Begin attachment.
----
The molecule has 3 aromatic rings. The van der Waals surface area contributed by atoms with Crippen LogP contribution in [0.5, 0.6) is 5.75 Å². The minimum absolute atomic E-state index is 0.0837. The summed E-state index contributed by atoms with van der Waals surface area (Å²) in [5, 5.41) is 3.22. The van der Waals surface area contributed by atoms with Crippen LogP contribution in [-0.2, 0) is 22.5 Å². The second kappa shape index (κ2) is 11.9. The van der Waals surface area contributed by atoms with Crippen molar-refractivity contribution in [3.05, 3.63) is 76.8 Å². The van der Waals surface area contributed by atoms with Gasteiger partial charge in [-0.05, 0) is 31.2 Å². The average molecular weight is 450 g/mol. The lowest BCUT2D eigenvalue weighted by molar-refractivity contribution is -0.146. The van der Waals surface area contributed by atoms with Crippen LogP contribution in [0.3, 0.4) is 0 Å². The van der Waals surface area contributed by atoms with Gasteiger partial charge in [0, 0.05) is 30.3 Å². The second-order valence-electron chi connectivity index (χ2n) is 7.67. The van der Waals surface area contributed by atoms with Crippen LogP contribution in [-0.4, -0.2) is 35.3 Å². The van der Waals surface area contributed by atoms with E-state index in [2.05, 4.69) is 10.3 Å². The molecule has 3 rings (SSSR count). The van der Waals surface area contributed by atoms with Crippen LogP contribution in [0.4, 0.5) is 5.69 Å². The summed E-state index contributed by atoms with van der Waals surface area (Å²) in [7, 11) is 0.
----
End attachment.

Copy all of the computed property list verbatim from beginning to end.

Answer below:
The molecule has 3 aromatic rings. The van der Waals surface area contributed by atoms with Crippen LogP contribution in [0.5, 0.6) is 5.75 Å². The minimum absolute atomic E-state index is 0.0837. The summed E-state index contributed by atoms with van der Waals surface area (Å²) in [5, 5.41) is 3.22. The van der Waals surface area contributed by atoms with Crippen LogP contribution in [-0.2, 0) is 22.5 Å². The second kappa shape index (κ2) is 11.9. The van der Waals surface area contributed by atoms with Crippen molar-refractivity contribution in [3.05, 3.63) is 76.8 Å². The van der Waals surface area contributed by atoms with Gasteiger partial charge in [-0.05, 0) is 31.2 Å². The average molecular weight is 450 g/mol. The lowest BCUT2D eigenvalue weighted by molar-refractivity contribution is -0.146. The van der Waals surface area contributed by atoms with Crippen LogP contribution in [0.3, 0.4) is 0 Å². The van der Waals surface area contributed by atoms with Gasteiger partial charge in [0, 0.05) is 30.3 Å². The second-order valence-electron chi connectivity index (χ2n) is 7.67. The van der Waals surface area contributed by atoms with Crippen LogP contribution in [-0.4, -0.2) is 35.3 Å². The van der Waals surface area contributed by atoms with E-state index in [2.05, 4.69) is 10.3 Å². The molecule has 3 rings (SSSR count). The van der Waals surface area contributed by atoms with Crippen LogP contribution in [0.4, 0.5) is 5.69 Å². The summed E-state index contributed by atoms with van der Waals surface area (Å²) in [7, 11) is 0.